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Ukrainian Nationalist Killed in Shootout, Leading Russian Banker Raises Sanctions Fears

Plus, Saakashvili will not go home to face questioning in Zhvania case, and Tajikistan and Kyrgyzstan look to resolve border clash.

by Ioana Caloianu, Sarah Fluck, Marketa Horazna, Ky Krauthamer, and Karlo Marinovic 25 March 2014

1. Ukrainian radical chief killed in police operation

 

Oleksandr Muzychko, a leader of the Ukrainian nationalist organization Pravy Sektor (Right Sector), was killed in a nighttime shootout with security forces in western Ukraine 25 March.

 

Police in the city of Rivne said Muzychko was gunned down at midnight local time in the nearby village of Barmaky, Itar-Tass reports. He died at the scene from injuries to the chest and legs, according to Ukrinform.

 

Deputy Interior Minister Vladimir Evdokimov said the shooting occured during a police raid on an organized crime group, RIA Novosti reports. Three other suspects were detained during the operation.

 

 

 

Muzychko had been under investigation in Ukraine in connection with organized crime and threats to public officials. Earlier this month a YouTube video showed him accusing the Ukrainian Prosecutor General’s Office and police of plotting to kill him or capture and hand him over to Russian special services.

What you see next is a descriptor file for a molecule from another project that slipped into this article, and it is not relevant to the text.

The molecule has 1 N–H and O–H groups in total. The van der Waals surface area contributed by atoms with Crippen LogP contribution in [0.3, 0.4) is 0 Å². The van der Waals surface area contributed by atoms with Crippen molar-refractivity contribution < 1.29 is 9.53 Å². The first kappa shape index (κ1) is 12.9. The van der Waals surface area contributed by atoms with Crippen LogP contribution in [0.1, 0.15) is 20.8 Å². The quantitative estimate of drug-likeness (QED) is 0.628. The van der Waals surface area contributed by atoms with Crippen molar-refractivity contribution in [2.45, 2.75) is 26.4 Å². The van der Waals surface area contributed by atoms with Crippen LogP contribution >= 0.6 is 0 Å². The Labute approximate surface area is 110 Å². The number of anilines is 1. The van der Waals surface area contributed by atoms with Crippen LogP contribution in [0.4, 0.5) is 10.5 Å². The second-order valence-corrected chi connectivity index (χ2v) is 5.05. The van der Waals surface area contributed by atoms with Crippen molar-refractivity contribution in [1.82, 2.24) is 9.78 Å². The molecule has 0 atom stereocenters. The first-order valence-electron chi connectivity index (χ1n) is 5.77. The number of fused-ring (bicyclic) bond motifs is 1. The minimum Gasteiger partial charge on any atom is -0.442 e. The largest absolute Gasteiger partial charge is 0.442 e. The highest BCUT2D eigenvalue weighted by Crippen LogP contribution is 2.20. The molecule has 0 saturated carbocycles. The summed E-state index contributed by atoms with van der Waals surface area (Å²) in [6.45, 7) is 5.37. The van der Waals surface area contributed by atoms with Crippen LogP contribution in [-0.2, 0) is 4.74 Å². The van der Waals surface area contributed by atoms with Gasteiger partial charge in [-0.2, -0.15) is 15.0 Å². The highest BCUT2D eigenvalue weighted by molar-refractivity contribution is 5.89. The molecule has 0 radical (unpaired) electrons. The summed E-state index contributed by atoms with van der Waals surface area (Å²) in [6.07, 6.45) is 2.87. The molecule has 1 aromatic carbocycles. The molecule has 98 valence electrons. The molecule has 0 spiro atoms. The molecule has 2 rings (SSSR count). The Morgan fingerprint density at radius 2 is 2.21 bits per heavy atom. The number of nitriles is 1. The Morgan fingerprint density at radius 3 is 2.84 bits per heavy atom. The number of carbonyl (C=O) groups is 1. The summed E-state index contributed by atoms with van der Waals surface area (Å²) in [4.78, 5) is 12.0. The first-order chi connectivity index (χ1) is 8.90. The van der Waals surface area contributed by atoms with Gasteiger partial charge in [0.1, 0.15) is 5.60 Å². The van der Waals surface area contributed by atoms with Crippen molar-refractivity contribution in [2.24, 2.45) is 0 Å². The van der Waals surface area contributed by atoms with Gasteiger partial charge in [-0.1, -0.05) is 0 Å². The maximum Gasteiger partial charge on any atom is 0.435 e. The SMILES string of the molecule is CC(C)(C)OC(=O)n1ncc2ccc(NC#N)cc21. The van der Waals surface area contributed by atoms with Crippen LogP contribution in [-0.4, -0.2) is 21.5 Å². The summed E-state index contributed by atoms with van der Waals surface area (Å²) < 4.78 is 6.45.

Another clip showed Muzychko assaulting an employee of the prosecutor's office in Rivne. Interior Minister Arsen Avakov later said Muzychko would be prosecuted for this action, RIA Novosti writes.

 

On 7 March Russia’s Investigative Committee opened a criminal investigation against Muzychko for suspected participation in combat against Russian forces during the Chechen conflict in the 1990s, the Kyiv Post writes.

 

Pravy Sektor members played a prominent part in clashes with police in Kyiv during the protests that helped topple former President Viktor Yanukovych. The controversial group’s leader, Dmytro Yarosh, is a candidate in May’s presidential elections. 

 

2. Sberbank chief warns of economic slide as sanctions kick in

 

Restrictions on U.S.-based credit cards in Russia are unlikely to seriously hit the economy, but the Crimean crisis is bringing risks of increased capital flight and economic decline, the head of one of Russia’s biggest banks says.